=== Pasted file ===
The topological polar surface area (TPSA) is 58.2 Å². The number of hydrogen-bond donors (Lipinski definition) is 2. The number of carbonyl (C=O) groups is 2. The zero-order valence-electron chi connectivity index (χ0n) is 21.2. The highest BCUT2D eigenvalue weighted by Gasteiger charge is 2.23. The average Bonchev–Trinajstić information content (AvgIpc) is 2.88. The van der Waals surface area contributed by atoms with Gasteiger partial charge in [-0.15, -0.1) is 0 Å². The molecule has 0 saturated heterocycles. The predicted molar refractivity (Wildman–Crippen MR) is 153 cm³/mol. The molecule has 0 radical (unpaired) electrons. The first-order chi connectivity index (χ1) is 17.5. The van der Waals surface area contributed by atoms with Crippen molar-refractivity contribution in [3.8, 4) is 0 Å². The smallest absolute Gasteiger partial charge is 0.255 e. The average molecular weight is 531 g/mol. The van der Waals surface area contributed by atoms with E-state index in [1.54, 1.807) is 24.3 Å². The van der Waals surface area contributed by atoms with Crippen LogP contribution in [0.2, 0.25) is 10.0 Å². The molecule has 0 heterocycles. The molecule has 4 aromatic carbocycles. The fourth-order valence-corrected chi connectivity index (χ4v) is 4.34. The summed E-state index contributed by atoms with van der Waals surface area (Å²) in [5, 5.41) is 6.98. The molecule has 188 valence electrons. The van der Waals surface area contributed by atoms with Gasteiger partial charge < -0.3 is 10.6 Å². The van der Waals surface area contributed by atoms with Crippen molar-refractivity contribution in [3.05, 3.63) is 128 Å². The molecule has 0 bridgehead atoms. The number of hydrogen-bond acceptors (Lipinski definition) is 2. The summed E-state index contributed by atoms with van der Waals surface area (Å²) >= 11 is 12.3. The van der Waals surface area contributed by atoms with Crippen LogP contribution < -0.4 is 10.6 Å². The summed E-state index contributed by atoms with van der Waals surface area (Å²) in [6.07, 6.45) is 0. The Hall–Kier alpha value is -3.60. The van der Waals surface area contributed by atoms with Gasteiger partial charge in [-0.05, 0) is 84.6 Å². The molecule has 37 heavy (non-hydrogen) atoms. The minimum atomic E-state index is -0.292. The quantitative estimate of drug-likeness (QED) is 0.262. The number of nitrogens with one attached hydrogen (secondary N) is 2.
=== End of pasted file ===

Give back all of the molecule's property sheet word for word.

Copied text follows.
The topological polar surface area (TPSA) is 58.2 Å². The number of hydrogen-bond donors (Lipinski definition) is 2. The number of carbonyl (C=O) groups is 2. The zero-order valence-electron chi connectivity index (χ0n) is 21.2. The highest BCUT2D eigenvalue weighted by Gasteiger charge is 2.23. The average Bonchev–Trinajstić information content (AvgIpc) is 2.88. The van der Waals surface area contributed by atoms with Gasteiger partial charge in [-0.15, -0.1) is 0 Å². The molecule has 0 saturated heterocycles. The predicted molar refractivity (Wildman–Crippen MR) is 153 cm³/mol. The molecule has 0 radical (unpaired) electrons. The first-order chi connectivity index (χ1) is 17.5. The van der Waals surface area contributed by atoms with Crippen molar-refractivity contribution in [3.8, 4) is 0 Å². The smallest absolute Gasteiger partial charge is 0.255 e. The average molecular weight is 531 g/mol. The van der Waals surface area contributed by atoms with E-state index in [1.54, 1.807) is 24.3 Å². The van der Waals surface area contributed by atoms with Crippen LogP contribution in [0.2, 0.25) is 10.0 Å². The molecule has 0 heterocycles. The molecule has 4 aromatic carbocycles. The fourth-order valence-corrected chi connectivity index (χ4v) is 4.34. The summed E-state index contributed by atoms with van der Waals surface area (Å²) in [5, 5.41) is 6.98. The molecule has 188 valence electrons. The van der Waals surface area contributed by atoms with Gasteiger partial charge < -0.3 is 10.6 Å². The van der Waals surface area contributed by atoms with Crippen molar-refractivity contribution in [3.05, 3.63) is 128 Å². The molecule has 0 bridgehead atoms. The number of hydrogen-bond acceptors (Lipinski definition) is 2. The summed E-state index contributed by atoms with van der Waals surface area (Å²) >= 11 is 12.3. The van der Waals surface area contributed by atoms with Crippen LogP contribution < -0.4 is 10.6 Å². The summed E-state index contributed by atoms with van der Waals surface area (Å²) in [6.07, 6.45) is 0. The Hall–Kier alpha value is -3.60. The van der Waals surface area contributed by atoms with Gasteiger partial charge in [-0.05, 0) is 84.6 Å². The molecule has 37 heavy (non-hydrogen) atoms. The minimum atomic E-state index is -0.292. The quantitative estimate of drug-likeness (QED) is 0.262. The number of nitrogens with one attached hydrogen (secondary N) is 2.